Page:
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Quinby and some members of the
club here have picked out a certain
card. IJe has wagered that you can
tell what It'Is."
Very promptly the person at the
other end of the llnfc must have an
swered, for the club manager wrote
down his reply on a piece of paper
and took it over the Joel and his
friends. It read:
"Ten of spades." N
There were exclamations of sur
prise, suspicious guesses, theories. No
one, however, could tell how the
thing was done. Blandly Joel pock
eted his Thinnings. He chuckled audi
bly s he and Ned got out on the
Easy money," he grinned, "when
you know how to get it"
"I don't understand," remarked
"On the quiet, then, I have a friend
at the other end of the telephone.
We have a card 'of fifty-two names,
corresponding to the cards in a deck.
When I phoned him as 'Randolph,' he
know he was to guess the ten of
spades. Brown would have beeu the
four of liearts, 'Smith' the seven ot
clubs, and so on. See?"
Ned did see, and also the low grade
of morals to which Joel had de
scended. However, many a time he
smarted under the rapid advance Joel
made in "business. He was desig
nated as shrewd, a live wire, and all
that. Ned went slow but sure. He
could not afford to take Constance
around in an automobile nor send
her five-dollar-a-dozen roses. For all
that she seemed to enjoy a drive in
the old-fashioned phoeton, arid the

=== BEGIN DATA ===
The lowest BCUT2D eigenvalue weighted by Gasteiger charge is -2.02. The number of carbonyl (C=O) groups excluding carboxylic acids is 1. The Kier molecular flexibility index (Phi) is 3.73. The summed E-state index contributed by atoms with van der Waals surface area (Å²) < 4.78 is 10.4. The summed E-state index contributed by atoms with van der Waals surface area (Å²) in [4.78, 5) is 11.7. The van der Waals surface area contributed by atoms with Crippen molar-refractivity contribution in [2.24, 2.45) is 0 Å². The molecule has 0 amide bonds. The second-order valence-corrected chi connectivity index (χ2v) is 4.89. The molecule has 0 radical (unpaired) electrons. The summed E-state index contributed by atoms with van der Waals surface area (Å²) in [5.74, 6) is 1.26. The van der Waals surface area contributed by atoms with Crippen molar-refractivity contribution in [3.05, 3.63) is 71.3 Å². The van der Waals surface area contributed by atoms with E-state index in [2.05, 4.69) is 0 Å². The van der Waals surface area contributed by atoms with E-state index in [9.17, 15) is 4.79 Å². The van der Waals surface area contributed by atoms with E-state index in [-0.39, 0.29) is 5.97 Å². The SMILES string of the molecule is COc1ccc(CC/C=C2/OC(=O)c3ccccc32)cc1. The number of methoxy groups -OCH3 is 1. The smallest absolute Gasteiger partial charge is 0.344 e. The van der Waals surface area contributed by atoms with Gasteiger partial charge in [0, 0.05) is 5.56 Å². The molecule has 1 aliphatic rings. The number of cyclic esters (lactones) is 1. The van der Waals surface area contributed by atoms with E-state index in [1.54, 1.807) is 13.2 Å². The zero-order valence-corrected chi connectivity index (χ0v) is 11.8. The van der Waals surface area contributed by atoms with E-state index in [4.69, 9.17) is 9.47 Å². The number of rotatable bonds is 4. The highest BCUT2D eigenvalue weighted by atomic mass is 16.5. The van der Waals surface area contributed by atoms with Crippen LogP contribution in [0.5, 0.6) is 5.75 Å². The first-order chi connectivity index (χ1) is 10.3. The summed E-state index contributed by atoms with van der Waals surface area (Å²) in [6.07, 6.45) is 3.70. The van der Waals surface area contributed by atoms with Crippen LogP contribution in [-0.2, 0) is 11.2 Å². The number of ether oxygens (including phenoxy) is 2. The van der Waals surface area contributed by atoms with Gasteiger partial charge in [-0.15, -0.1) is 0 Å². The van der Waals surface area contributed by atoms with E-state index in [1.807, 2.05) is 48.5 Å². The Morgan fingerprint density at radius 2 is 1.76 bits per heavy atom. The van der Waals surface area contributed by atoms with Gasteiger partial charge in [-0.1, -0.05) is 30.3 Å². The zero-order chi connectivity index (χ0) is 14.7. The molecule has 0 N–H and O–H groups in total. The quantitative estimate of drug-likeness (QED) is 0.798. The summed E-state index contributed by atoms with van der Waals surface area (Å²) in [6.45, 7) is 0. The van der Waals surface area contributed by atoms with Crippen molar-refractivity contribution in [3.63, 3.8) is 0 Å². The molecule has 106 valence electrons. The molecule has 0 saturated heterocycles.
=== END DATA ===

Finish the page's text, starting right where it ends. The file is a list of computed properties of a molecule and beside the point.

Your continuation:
first wild daisies that Ned walked
miles to discover.
One day Ned, passing through the
stock room of the big wholesale store,
was hailed by JoeL
"I say, Travers," called out the lat
ter, "help me a trifle, will you?, Just
get up on that step" ladder and throw
down that rowof boxes."
There was a great long table and
this was soon piled man high with
thel)oxes. 4s Ned got down from the
ladder, his tas accomplished,, he was
amazed to- see Joel jump up on the
table and fling himself into the midst
of the head. Be powed over the
boxes, he rolled, he struck out with
his fists, he jumped about the pile
until it presented a great mass of
"There." he cried exultantly, "that
"For what?" uttered the bewildered
"Why, there's nine hundred gross
of imported Swiss dress trimmings in
that heap of "boxes. The'"Season Is
past and they're dead stuff. Im go
ing to put tHem out as a damaged
job lot, sell 'em off and get rid of the
"Do you think that is wise?" in
"Why not?" challenged Joel, brist
ling a trifle at a criticism of his judg
ment. ' '
"Well," responded Ned, "of course1
you know all about the selling-nd
of the business here, but at the buy
ing end my point of view Is different.
I have noticed in our foreign corre
spondence that the head of the firm,
who is In Germany, has written that
there is a hint of war, in which case
prices would go up and shipments
become difficult He has sent on a
lot of invoices, showing entensive
purchases, as if in anticipation of a
"Nonsense!" derided the self-conceited
Joel. "You don't suppose lit
tle Switzerland is going to war, do
you? Say, I never make a mistake.
I'll rid the house of that junk heap
and make a good profit on it."
Which shrewd-selling Joel did.
Then came the news of war and close
on the heels of the announcement the
head of the firm returned.
Two days later the amazing news
wnt the rounds of the establishment
that Joel had "resigned." Later Ned
got wind of a storm.
It appeared that, knowing of the
surplus Swiss stock on hand, the head